• University of Macau Featured PhD Programmes
  • University of Stirling Featured PhD Programmes
  • University of Warwick Featured PhD Programmes
  • Northumbria University Featured PhD Programmes
  • University of Birmingham Featured PhD Programmes
  • University of Manchester Featured PhD Programmes
  • Queen’s University Belfast Featured PhD Programmes
  • FindA University Ltd Featured PhD Programmes
University of Dundee Featured PhD Programmes
University of West London Featured PhD Programmes
University of Glasgow Featured PhD Programmes
University of Liverpool Featured PhD Programmes
Newcastle University Featured PhD Programmes

Peripheral Economies of Nature: The linguistic pattern of forests in Lusophone imagination

This project is no longer listed in the FindAPhD
database and may not be available.

Click here to search the FindAPhD database
for PhD studentship opportunities
  • Full or part time
    Dr E Santos
    Dr A Corr
  • Application Deadline
    No more applications being accepted
  • Funded PhD Project (European/UK Students Only)
    Funded PhD Project (European/UK Students Only)

Project Description

Within the cultural logic of the capitalist world system, the idea of economic development usually
comes at the expense of forest preservation. Located at the peripheries of this economic system, the
forests found within the the transnational space of the Portuguese-speaking world, in countries such
as Brazil, Angola and Mozambique, have been historically targeted in this developmental process
whose importance to capitalism is reified by social pacts which are deeply rooted in the collective
cultural unconscious of these societies.

Departing from the intrinsic role of language and culture in formation, maintenance and change of
social values, this project will study the tree-like linguistic structures within which ideas of ‘forest’
appear in cultural artefacts of the Portuguese-speaking world in search for distinctive patterns and
their correlations with deforestation and preservation. Through the compilation and contrastive
analysis of data regarding the position of the many nouns denoting the space of the forest in works
of prose-fiction at selected parts of this transnational area at key points in the industrial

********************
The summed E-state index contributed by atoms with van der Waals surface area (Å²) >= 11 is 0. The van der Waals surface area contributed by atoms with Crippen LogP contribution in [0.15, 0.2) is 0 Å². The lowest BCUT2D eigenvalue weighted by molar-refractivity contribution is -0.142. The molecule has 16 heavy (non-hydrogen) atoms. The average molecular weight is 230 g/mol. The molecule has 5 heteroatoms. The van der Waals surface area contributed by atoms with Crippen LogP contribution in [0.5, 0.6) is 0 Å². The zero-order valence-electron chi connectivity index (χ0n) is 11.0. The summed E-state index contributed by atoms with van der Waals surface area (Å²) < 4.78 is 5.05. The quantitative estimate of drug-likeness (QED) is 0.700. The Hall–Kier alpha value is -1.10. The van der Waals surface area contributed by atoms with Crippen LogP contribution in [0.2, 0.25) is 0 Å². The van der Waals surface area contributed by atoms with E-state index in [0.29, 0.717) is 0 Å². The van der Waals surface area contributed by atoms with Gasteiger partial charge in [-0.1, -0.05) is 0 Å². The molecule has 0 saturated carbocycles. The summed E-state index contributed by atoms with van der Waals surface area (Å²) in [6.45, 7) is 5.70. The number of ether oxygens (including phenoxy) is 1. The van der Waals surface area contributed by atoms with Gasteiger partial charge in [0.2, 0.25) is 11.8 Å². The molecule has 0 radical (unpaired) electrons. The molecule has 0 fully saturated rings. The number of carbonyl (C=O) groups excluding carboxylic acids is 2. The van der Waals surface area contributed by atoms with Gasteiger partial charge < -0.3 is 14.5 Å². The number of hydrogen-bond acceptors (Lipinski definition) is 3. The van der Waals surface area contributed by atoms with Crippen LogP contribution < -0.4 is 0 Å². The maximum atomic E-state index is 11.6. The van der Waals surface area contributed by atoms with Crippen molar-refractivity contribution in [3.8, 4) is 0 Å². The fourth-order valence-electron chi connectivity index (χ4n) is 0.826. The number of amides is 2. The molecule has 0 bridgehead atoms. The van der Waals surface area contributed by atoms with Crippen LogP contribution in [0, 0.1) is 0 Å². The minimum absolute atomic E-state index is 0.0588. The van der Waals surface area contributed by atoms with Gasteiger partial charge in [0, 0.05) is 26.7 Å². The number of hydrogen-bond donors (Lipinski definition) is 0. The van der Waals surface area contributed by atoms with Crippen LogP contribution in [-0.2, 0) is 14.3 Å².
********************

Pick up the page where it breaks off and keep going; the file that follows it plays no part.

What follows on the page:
development of these societies, eventual patterns found will increase our comprehension of the role
of fiction in the process of destruction and preservation of forests.

The project will combine comparative critical methods with insight from the field of linguistics in
order to develop an innovative, interdisciplinary methodology that draws from the experience of the
supervisory team and contributions from the project’s external and international partners. Close
textual analysis, informed by structural linguistics, discourse analysis and ecolinguistics, will be
contextualised within colonial and postcolonial histories and critical approaches, world-systems
theory, in particular ecocriticism and the environmental humanities. Hypotheses formulated on the
basis of the textual analysis will then be tested through distant reading (Moretti 2013), employing
methods from the digital humanities.

Funding Notes

Full payment of tuition fees at Research Councils UK fee level (£4,270 in 2018/19), to be paid by the University;
An annual maintenance grant at current UK Research Councils rates (2018/19 is £14,764), to be paid in monthly installments to the Leverhulme Trust Doctoral Scholar by the University.
All studentships come with a minimum of £3,000 Research Training Support Grant. This can be increased, if there are justified project costs, up to a maximum of £12,000.
Funding is available for UK or EU students only. The tenure of the award can be for up to 3.5 years (42 months).

References

Adamson, J. and Davis, M. eds., 2016. Humanities for the Environment: Integrating Knowledge,
Forging New Constellations of Practice. Taylor & Francis.
Benítez-Burraco, A. and Boeckx, C., 2014. Universal Grammar and biological variation: an EvoDevo
agenda for comparative biolinguistics. Biological theory, 9(2), pp.122-134.
DeLoughrey, E.M. and Handley, G.B. eds., 2011. Postcolonial ecologies: Literatures of the
environment. OUP USA.
Huggan, G. and Tiffin, H., 2015. Postcolonial ecocriticism: Literature, animals, environment.
Routledge.
Jänicke, S., Franzini, G., Cheema, M.F. and Scheuermann, G., 2015. On close and distant reading in
digital humanities: A survey and future challenges. In Eurographics Conference on Visualization
(EuroVis)-STARs. The Eurographics Association.
Little, G., 2017. Connecting Environmental Humanities: Developing Interdisciplinary Collaborative
Method. Humanities, 6(4), p.91.
Moretti, F., 2013. Distant reading. Verso Books.
Peterson, R.B., 2017. Conversations in the rainforest: culture, values, and the environment in Central
Africa.
Pietikainen, S. and Kelly-Holmes, H. eds., 2013. Multilingualism and the periphery. Oxford University
Press.
Ribeiro, F.R., 2010. Complexities of languages and multilingualism in post colonial predicaments.
Desai, Z., Qorro, M. & Brock-Utne, B.(reds.). Educational Challenges in Multilingual societies:
LOITASA Phase two research. South Africa: African Minds, pp.15-48.
Santos, E., 2018. From lusotropicalism to Lusofonia. In Jerome C. Branche (ed.), Post/Colonialism and
the Pursuit of Freedom in the Black Atlantic, Routledge.
Steffensen, S.V. and Fill, A., 2014. Ecolinguistics: the state of the art and future horizons. Language
sciences, 41, pp.6-25.
Stibbe, A., 2015. Ecolinguistics: language, ecology and the stories we live by. Routledge.


Cookie Policy    X